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Massachusetts Bay, Colonial Charters of (1629, 1691)


In 1629 King Charles I granted a royal charter to Puritan leaders of the New England Company, incorporating them as the Massachusetts Bay Colony. In the same year Puritan leaders received authorization to migrate to New England and take the charter with them. As a result the Puritans controlled Massachusetts and sought to create a godly commonwealth. The charter authorized the freemen of the company to meet in a General Court or legislature, and to choose a governor, a deputy governor, and assistants, seven of whom could function as the General Court. The charter vested power in these men to govern Massachusetts Bay in every respect and guaranteed that all inhabitants "shall have and enjoy all liberties and immunities of free and natural subjects … as if they … were born within the realm of England." The Puritans, who governed themselves, enjoyed the rights of Englishmen, and put an ocean between themselves and England, became obstinately independent.

Massachusetts admitted only church members to freemanship, but the little oligarchy in control refused to allow the freemen a right to participate in governing, a violation of the charter. In 1634 the freemen, on seeing the charter for themselves, demanded full participation in government. From then on, the freemen in the towns chose two deputies from each town as members of the General Court, making it a representative body. Conflict between the freemen and the assistants led to an agreement that without a majority vote of each no law should be passed; that soon led to bicameralism. In the 1640s the battle of the freemen for their charter rights led to the massachusetts body of liberties and to the massachusetts general laws and liberties, which, with the charter, became the basis of fundamental law in the colony, the functional equivalent of a written constitution.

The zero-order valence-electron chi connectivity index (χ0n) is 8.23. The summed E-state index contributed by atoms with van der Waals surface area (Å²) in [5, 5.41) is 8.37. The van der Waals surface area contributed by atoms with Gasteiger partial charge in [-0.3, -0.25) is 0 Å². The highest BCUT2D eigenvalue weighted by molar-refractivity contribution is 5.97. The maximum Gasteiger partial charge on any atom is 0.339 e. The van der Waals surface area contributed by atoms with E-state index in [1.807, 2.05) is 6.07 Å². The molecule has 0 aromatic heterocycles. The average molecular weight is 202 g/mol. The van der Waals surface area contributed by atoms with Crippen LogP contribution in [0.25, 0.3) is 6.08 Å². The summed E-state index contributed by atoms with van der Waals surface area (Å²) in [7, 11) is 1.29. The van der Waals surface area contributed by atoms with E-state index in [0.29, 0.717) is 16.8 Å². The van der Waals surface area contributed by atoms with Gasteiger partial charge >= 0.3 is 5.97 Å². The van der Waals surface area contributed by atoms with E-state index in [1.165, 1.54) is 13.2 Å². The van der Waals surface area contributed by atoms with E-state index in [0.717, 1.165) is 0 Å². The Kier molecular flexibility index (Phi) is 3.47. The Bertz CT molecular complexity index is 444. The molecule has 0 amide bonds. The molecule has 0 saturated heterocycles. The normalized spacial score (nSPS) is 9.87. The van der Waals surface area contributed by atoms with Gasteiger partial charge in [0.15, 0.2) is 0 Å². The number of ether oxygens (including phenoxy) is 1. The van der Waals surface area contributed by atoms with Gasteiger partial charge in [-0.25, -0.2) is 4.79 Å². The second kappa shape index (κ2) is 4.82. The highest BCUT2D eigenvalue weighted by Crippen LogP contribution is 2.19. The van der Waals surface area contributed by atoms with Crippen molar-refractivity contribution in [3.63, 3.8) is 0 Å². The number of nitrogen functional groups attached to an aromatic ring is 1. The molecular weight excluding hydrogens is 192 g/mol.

In the succeeding decades Massachusetts proved to be aloof from English concerns and refractory in many ways, even claiming that its charter made it independent of Parliament. Relations deteriorated after the Restoration and finally, in 1684, England vacated the charter of 1629. In 1686 James II appointed his own governor of the new Dominion of New England, which combined the New England colonies, New York, and New Jersey. The king's governor ruled without a representative legislature and sought to insinuate the Church of England into Puritan New England. News of the overthrow of James II led to a parallel Glorious Revolution in New England—and elsewhere in America. Each of the colonies that had been absorbed within the dominion resumed its prior governmental practices.

In 1691 King William III, advised by people who had experienced the independence of Massachusetts, officially restored self-government to Massachusetts on royal terms. The charter of 1691 turned Massachusetts from comparative autonomy to a royal colony. The king appointed its governor and his deputy, and the governor could veto legislation—a model for a strong executive in later American history. The General Court consisted of two houses, the lower one elected by the people of the towns who sent two deputies each to the General Court; these elected representatives chose the governor's council, which also served as the upper house. The freemanship of church members disappeared under the new charter, which replaced the religious test with a property qualification on the right to vote. The General Court was empowered to legislate, to create a judicial system, and to elect the upper house—subject to the governor's veto. The government established by the second charter recognized a clear separation of powers between the three branches. The charter also embodied the principle of liberty of conscience for "all Christians (Except Papists)" and, like the first charter, also guaranteed the rights of Englishmen.

Leonard W. Levy


Osgood, Herbert L. (1904) 1957 The American Colonies in the Seventeenth Century. 3 Vols. Gloucester, Mass.: Peter Smith.

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